At the same time, there should be an acknowledgement of the time and resources that pitches and tenders require, and the level of detail involved in each pitch or invitation to tender should be assessed by prospective clients on a scale that takes into account the size and fee attached to the job.

If you are looking to produce a small print run of an annual report for example, then a few phone calls or visits with different studios should be enough to help you decide who you would like to work with. At the other end of the scale, if you are embarking on a large-scale website redevelopment project with a large budget then perhaps you need to see much more detail from a shortlist of potential designers about their approach. However, as it is likely to take these studios some time to put this together, it would not be unreasonable to suggest remuneration for this effort.

From where we stand, it often appears much more likely that larger studios, who have the time and resources to put together detailed pitch documents regularly, and for no fee, are also much more likely to be awarded the projects that they tender for. It is a process that excludes those designers and graphic design studios that cannot afford to commit the same level of time and energy to work that they will not be paid for.”


Carolina Sainz


The problem, in any case, isn’t the scale of the studios that decide to tender for these pitches, but instead, the abusive conditions that some companies set in their tendering process, expecting studios to invest hours of work without compensation. To avoid these unfair practices that translate into the inequalities highlighted by Abbott, institutions like The Design Council of England, for example, have also published, like ADG-FAD, guidelines for good practices regarding the selection of designers for new commissions:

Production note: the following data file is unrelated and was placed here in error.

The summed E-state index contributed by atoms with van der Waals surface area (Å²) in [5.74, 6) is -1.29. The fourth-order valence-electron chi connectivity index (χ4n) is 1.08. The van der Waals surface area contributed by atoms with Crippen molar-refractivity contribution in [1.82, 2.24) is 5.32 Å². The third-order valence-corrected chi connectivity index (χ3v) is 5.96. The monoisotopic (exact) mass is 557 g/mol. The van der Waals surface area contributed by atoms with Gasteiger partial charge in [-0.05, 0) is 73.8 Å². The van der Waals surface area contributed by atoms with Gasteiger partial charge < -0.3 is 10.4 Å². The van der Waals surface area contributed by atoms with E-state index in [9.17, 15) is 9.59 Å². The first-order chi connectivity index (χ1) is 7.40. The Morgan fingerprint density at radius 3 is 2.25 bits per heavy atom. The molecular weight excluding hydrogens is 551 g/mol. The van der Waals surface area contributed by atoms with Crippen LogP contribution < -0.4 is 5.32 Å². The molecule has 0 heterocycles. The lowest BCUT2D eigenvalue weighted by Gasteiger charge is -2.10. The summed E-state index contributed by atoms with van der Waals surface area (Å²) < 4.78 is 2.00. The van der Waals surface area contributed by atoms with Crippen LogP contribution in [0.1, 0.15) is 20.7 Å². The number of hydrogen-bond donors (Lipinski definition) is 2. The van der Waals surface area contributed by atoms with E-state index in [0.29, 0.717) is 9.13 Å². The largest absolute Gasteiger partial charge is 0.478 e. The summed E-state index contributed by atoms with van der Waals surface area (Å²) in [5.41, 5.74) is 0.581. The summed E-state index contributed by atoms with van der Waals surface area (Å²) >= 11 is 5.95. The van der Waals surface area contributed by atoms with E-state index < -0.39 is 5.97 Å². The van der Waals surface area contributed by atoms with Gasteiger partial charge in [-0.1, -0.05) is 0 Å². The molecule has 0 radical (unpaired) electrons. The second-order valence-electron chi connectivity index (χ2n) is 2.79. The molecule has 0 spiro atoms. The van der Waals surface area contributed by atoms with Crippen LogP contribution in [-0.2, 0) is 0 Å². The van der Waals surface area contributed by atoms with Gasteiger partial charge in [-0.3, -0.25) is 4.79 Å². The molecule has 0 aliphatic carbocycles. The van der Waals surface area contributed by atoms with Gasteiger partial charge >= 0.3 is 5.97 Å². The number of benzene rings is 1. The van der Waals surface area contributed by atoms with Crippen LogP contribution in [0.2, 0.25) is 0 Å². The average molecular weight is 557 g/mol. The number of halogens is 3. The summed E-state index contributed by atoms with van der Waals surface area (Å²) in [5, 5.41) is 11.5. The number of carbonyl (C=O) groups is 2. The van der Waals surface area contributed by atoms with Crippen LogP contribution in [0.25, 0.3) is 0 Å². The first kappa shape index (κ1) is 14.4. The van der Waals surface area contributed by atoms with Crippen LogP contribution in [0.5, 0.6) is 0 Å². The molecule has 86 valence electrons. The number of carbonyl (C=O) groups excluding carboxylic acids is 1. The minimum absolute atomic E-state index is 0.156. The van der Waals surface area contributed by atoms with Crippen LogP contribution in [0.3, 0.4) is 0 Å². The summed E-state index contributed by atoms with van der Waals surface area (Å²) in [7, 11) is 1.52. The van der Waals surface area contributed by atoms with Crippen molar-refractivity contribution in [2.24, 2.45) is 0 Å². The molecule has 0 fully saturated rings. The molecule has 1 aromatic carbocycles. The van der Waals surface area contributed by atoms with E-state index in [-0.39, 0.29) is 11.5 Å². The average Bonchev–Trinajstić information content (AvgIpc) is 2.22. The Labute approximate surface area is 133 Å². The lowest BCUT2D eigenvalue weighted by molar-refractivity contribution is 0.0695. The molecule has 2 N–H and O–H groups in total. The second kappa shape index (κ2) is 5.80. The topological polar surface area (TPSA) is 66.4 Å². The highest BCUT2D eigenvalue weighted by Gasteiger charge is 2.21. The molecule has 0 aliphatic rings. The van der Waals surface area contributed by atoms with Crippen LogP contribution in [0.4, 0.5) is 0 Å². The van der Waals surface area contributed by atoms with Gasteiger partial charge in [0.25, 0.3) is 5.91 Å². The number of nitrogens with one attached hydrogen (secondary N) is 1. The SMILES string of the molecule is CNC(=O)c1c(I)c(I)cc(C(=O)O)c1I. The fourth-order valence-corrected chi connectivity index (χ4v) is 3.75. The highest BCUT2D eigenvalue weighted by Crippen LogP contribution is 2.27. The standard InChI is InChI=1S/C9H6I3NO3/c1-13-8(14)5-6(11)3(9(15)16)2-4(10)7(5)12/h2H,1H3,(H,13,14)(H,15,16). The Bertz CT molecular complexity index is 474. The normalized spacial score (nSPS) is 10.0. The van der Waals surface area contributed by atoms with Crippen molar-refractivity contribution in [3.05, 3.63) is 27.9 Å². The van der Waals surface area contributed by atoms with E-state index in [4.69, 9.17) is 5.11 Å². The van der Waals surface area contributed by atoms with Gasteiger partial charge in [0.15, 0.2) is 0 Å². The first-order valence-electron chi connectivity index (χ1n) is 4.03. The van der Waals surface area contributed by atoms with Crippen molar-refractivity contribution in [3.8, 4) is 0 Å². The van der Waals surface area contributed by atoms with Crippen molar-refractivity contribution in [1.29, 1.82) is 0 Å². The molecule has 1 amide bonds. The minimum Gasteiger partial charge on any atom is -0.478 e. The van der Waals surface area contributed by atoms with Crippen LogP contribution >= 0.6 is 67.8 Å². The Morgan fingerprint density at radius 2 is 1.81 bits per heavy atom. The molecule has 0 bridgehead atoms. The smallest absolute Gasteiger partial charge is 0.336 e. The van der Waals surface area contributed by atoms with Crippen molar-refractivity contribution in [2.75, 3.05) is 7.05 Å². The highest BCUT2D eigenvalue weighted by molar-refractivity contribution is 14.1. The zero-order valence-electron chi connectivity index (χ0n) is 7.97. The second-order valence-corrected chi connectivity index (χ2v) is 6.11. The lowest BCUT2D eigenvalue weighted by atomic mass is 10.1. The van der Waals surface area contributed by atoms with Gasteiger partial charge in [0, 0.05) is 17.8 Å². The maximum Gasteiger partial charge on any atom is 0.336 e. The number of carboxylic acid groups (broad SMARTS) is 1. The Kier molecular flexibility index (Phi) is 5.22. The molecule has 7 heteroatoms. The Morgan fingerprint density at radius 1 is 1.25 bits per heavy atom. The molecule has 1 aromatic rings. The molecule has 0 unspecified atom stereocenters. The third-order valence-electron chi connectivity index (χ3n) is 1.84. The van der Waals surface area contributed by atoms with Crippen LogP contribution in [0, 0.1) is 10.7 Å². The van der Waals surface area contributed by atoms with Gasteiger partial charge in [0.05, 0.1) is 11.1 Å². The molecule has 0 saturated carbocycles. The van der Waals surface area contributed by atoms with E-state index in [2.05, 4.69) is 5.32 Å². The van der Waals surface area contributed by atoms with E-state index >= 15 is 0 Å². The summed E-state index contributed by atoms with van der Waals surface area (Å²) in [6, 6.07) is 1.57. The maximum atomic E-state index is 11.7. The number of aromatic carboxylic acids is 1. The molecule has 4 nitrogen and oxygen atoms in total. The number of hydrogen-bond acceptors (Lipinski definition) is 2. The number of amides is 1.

“In a creative pitch, you’re asking designers to present creative ideas to tackle the problem you want the project to solve, and you should expect to pay a fee for this.

-“How to commission a designer” guide by the Design Council of England.


There isn’t, however, a graphic design union that looks specifically after the rights of graphic design professionals in the UK, and that is something that collectives like Evening Class are trying to address through working groups. We have talked to them to know more about the aspects that catalysed their research into unionising and workplace organising, and to know their position in regard to the vulnerability of creative professionals in certain pitch and tender procedures that seem to be proliferating:

“Within a self-organized network we are a working group that is focusing on whether graphic design needs a trade union. The answer is obviously yes: the work of designers and cultural producers of many kinds is clearly comparable to other unionized forms of labor, and all workers deserve such protections.

We set up this working group as a response to the problems of widespread overwork, unpaid internships, cultures of unhealthy working practices that we have observed within our industry as well as in other ‘creative’ industries – such as architecture. Our activities have included writing an open letter to design jobs boards requesting they remove all posts with undisclosed salaries. Jobs boards like this may no longer be able to promote unpaid internships, but there are many other things they could do that would help eliminate or alleviate undue stress in the job-seeking process and confront structural socioeconomic barriers into the worlds of art and design. Their lack of action only perpetuates these conditions.